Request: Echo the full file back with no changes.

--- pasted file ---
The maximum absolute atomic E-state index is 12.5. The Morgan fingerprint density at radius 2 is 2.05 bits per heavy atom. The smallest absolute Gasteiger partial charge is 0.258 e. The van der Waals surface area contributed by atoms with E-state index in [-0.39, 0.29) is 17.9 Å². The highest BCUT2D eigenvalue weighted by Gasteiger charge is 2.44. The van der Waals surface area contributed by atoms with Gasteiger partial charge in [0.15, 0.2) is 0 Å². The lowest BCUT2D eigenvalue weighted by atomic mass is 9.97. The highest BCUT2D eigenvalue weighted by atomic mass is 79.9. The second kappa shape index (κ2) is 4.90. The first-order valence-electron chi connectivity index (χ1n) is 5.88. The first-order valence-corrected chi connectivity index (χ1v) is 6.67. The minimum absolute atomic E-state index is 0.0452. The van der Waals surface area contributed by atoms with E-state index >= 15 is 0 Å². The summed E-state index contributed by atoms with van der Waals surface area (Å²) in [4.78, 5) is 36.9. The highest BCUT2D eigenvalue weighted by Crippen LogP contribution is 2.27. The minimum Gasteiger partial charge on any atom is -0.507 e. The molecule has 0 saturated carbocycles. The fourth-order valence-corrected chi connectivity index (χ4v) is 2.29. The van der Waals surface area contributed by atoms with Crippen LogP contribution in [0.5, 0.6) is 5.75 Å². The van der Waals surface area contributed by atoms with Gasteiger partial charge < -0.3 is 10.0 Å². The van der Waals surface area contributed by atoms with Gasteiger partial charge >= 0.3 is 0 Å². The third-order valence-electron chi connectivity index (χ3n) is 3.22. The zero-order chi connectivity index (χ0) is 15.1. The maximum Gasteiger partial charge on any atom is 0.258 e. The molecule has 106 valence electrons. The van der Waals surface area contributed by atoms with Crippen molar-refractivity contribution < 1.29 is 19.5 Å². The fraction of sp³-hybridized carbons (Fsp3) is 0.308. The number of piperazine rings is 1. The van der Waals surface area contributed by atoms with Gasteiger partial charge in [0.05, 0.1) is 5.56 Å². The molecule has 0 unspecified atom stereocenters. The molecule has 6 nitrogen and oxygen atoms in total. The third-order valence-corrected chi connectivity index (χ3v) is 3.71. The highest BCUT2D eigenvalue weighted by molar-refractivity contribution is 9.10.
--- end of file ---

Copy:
The maximum absolute atomic E-state index is 12.5. The Morgan fingerprint density at radius 2 is 2.05 bits per heavy atom. The smallest absolute Gasteiger partial charge is 0.258 e. The van der Waals surface area contributed by atoms with E-state index in [-0.39, 0.29) is 17.9 Å². The highest BCUT2D eigenvalue weighted by Gasteiger charge is 2.44. The van der Waals surface area contributed by atoms with Gasteiger partial charge in [0.15, 0.2) is 0 Å². The lowest BCUT2D eigenvalue weighted by atomic mass is 9.97. The highest BCUT2D eigenvalue weighted by atomic mass is 79.9. The second kappa shape index (κ2) is 4.90. The first-order valence-electron chi connectivity index (χ1n) is 5.88. The first-order valence-corrected chi connectivity index (χ1v) is 6.67. The minimum absolute atomic E-state index is 0.0452. The van der Waals surface area contributed by atoms with E-state index >= 15 is 0 Å². The summed E-state index contributed by atoms with van der Waals surface area (Å²) in [4.78, 5) is 36.9. The highest BCUT2D eigenvalue weighted by Crippen LogP contribution is 2.27. The minimum Gasteiger partial charge on any atom is -0.507 e. The molecule has 0 saturated carbocycles. The fourth-order valence-corrected chi connectivity index (χ4v) is 2.29. The van der Waals surface area contributed by atoms with Crippen LogP contribution in [0.5, 0.6) is 5.75 Å². The van der Waals surface area contributed by atoms with Gasteiger partial charge < -0.3 is 10.0 Å². The van der Waals surface area contributed by atoms with Gasteiger partial charge >= 0.3 is 0 Å². The third-order valence-electron chi connectivity index (χ3n) is 3.22. The zero-order chi connectivity index (χ0) is 15.1. The maximum Gasteiger partial charge on any atom is 0.258 e. The molecule has 106 valence electrons. The van der Waals surface area contributed by atoms with Crippen molar-refractivity contribution < 1.29 is 19.5 Å². The fraction of sp³-hybridized carbons (Fsp3) is 0.308. The number of piperazine rings is 1. The van der Waals surface area contributed by atoms with Gasteiger partial charge in [0.05, 0.1) is 5.56 Å². The molecule has 0 unspecified atom stereocenters. The molecule has 6 nitrogen and oxygen atoms in total. The third-order valence-corrected chi connectivity index (χ3v) is 3.71. The highest BCUT2D eigenvalue weighted by molar-refractivity contribution is 9.10.